THE TELL TALE SIGN OF HIS JAW
My Dad was a very quiet man
who rarely lost his rag,
he worked in a gun-making factory,
all he asked was to smoke his fag
or to read the ‘Sports Argus’
or listen to the wireless
he didn’t ask for much in life,
just enough money to provide for us.
Each Friday evening he’d come home
and present Mom with his pay,
she’d take out what she’d need to shop
then pass pocket money his way.
My Dad was a staunch ‘Labour’ man’,
my Mom a devoted ‘Tory’,
she and her family were a united front,
I could often hear their war games
as I snuggled down in my bed at night –
secretly proud of Dad’s solo fight
as he argued what he thought was right
long, long into the night.
Though I understood nothing of their talk,
because he fought alone,
I suppose I was always on his side
and his arguments I’d condone.
We’d visit Grannies each weekend,
gathering round the gramophone,
and we’d sing the favorite songs of the day –
but Dad always seemed so alone.
From my hiding place beneath the table I saw,
(as I peeped from under the table cloth)
the tell-tale sign of Dad grinding his jaw,
something I’d seen many, many times before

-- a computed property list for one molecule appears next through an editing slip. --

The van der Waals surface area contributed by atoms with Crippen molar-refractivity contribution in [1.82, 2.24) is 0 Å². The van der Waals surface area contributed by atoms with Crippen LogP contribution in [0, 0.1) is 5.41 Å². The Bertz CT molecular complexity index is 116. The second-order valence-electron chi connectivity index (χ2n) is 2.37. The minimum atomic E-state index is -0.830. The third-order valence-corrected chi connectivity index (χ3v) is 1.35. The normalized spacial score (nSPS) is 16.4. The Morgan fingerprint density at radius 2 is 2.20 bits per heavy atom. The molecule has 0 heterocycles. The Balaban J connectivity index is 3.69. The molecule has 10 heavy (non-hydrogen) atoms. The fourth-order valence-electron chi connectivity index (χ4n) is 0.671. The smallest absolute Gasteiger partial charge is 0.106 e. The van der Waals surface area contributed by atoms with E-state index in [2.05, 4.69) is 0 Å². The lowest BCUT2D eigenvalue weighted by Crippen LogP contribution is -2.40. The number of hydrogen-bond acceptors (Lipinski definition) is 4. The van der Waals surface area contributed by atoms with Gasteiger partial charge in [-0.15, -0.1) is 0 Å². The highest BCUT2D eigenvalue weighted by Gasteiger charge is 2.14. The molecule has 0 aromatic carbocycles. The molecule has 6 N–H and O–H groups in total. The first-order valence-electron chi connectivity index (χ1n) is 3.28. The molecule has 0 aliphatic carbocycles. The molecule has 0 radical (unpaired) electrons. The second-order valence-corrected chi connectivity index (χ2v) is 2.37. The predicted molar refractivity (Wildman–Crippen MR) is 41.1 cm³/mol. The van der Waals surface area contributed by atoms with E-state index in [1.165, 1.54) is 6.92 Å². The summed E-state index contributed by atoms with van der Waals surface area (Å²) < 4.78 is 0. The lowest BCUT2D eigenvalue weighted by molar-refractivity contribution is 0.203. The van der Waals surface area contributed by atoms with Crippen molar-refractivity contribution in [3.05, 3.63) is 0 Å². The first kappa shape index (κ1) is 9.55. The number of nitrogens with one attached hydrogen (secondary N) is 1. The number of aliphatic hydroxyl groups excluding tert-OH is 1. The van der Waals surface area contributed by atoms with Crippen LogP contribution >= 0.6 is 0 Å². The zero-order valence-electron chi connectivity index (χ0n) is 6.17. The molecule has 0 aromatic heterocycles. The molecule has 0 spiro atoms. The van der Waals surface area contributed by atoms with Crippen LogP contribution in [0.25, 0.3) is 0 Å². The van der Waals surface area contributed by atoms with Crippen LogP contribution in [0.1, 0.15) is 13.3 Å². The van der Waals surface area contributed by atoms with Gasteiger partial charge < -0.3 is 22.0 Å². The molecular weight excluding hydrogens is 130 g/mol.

and I willed him and willed him to stop!
Was he intimidated by their united front?
Why wasn’t he comfortable in their home?
Or did he feel inferior because he didn’t fight on the front-
was that why he felt so alone?
I wish I’d asked him at the time,
it’s only in hindsight we see
that our parents are just ordinary folk
with their own insecurity.
My Dad has been gone now for many a long year –
since nineteen eighty-four –
why is it only now that I question
the tell-tale sign of his jaw?
Many poems are just memories of our past – sometimes loving, often confused. Yet what they all do is to tell of the people who have shaped our life.
Today is different, I feel it!
Is it excitement, or is it fear?
I walk beside my mother’s bicycle.
She chats. I feel her apprehension.
Reaching our destination
(A red brick house, quite small)
I go inside, holding her hand tightly,
Or is she tightly holding mine,
Fearful of letting go.
I’m taken into a room. A lady smiles.
My hand is passed across to hers.
I don’t want to go, but I know that I must.
I watch as mother disappears into the distance.
Now others appear, all reluctant as I,
All passed across and confused.
We do not speak – but we know fear binds us,
We sit down, with big, round, staring eyes,
We bite our top lip to inhibit our cries.
“I will not cry. I will not look a fool!”
“Welcome,” she says, “to your first day at school!”